This is my second post called “1984 revisited”. The first, in November 2010, complained about the American TSA’s operations against passengers in US airports, specifically its practice of grooming young children in such a way as to weaken their resistance to sexual predators. The TSA was and remains today the employer most favoured by child-molesters of both sexes, and its hiring policy doesn’t discriminate against them.

Since I discovered that policy, I have forbidden my Norwegian family from flying through the US to or from Cayman. (That is, I forbid them to fly that way if I am paying for the tickets.) Their other options are via Toronto, Havana, Jamaica or Honduras, from either London or Madrid. London-Nassau-Cayman and back costs me $1000 more each time, but protecting my granddaughters’ private parts from paedophiles is well worth the expense, of course.

Now it looks as though London Heathrow may have to be taken off the list. “Airstrip One”, George Orwell’s dismissive name for Britain in his novel “1984” looks set to fall into line with some of the US master’s practices.

Not the child-molesting, I hasten to say. The UK Border Agency tried that a few years ago, but backed down when threatened by the European Court of Human Rights. Not yet the rubber gloves stuck up selected orifices (the gloves are changed twice daily, whether they need it or not), and not yet the cancer-inducing “backscatter” radiation machine.

What the UK Agency is doing (so far) is testing the public’s resistance, and bearing down hard to see what it can get away with. Hastening to catch a connecting flight to Norway the other week, after an 11-hour overnight flight the other week, our nine-year-old granddaughter forgot to surrender her full bottle of water at the checkpoint in the in-transit area.

With insolent and exaggerated slowness, Big Brother’s goons inspected every single item in the whole family’s carry-on luggage, until the departure-time for the connecting flight had passed. Then they let them go. It was a clear victory for the storm-troopers, causing maximum stress with minimal effort. Well done, lads: gallantry medals all round!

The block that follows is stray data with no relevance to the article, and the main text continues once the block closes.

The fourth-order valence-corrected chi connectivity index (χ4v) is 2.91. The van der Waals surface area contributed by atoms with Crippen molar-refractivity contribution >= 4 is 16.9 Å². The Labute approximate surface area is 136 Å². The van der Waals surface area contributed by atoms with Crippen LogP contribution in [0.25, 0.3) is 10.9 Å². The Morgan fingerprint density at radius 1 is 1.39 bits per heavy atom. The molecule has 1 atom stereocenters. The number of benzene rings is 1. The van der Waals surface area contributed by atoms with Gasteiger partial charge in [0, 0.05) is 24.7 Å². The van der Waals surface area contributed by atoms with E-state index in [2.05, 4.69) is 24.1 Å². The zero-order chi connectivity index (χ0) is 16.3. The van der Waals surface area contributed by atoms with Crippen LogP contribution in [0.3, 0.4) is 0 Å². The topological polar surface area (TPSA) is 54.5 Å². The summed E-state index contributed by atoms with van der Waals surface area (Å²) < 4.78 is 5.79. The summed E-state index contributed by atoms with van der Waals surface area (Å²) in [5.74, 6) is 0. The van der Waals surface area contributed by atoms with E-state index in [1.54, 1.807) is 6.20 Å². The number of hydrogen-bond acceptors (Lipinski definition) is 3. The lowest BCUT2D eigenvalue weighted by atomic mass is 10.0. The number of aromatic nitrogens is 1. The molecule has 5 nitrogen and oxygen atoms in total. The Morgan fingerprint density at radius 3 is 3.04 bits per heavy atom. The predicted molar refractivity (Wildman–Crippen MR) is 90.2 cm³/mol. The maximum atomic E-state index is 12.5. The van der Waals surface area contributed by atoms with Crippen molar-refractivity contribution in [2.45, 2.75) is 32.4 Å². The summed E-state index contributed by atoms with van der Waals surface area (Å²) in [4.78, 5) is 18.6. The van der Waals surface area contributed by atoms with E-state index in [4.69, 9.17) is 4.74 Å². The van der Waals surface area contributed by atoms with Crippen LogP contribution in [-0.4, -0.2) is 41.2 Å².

This small incident would be nowhere close to the worst that occurs, I’m sure. But it illustrates the sheer banal nastiness that lies in wait for visitors to Airstrip One. One is left to wonder why British officials do that sort of thing. The actual luggage-searchers are jobsworths, of course, but how did their supervisors earn their stripes? Are they made to rip the legs off live frogs to earn their promotions? What will happen when they are given tasers, as is bound to happen sooner or later?

Cold-blooded, unprovoked meanness to defenceless strangers is not natural to most people. It’s not normal behaviour. It’s the kind of behaviour one expects from Blackwater bullies in Afghanistan and Iraq – savages, who have been trained to reject their humanitarian feelings. Why are people like that hired to harass innocent airline passengers? How did they get their jobs ahead of normal, decent, men and women who applied for the jobs? There must be a reason.

An attractive and cheerful nine-year-old with a bottle of water is not fair game, sleepy or not. Humiliating her was an act of petty meanness that is not easily explained. What a sad fate awaits ordinary visitors in transit at Heathrow, if checkpoints require weary children and their weary parents to run the gauntlet. What a sad place England will have become, a few years from now.

Tuesday, March 5, 2013

Such a waste! (Cayman politics)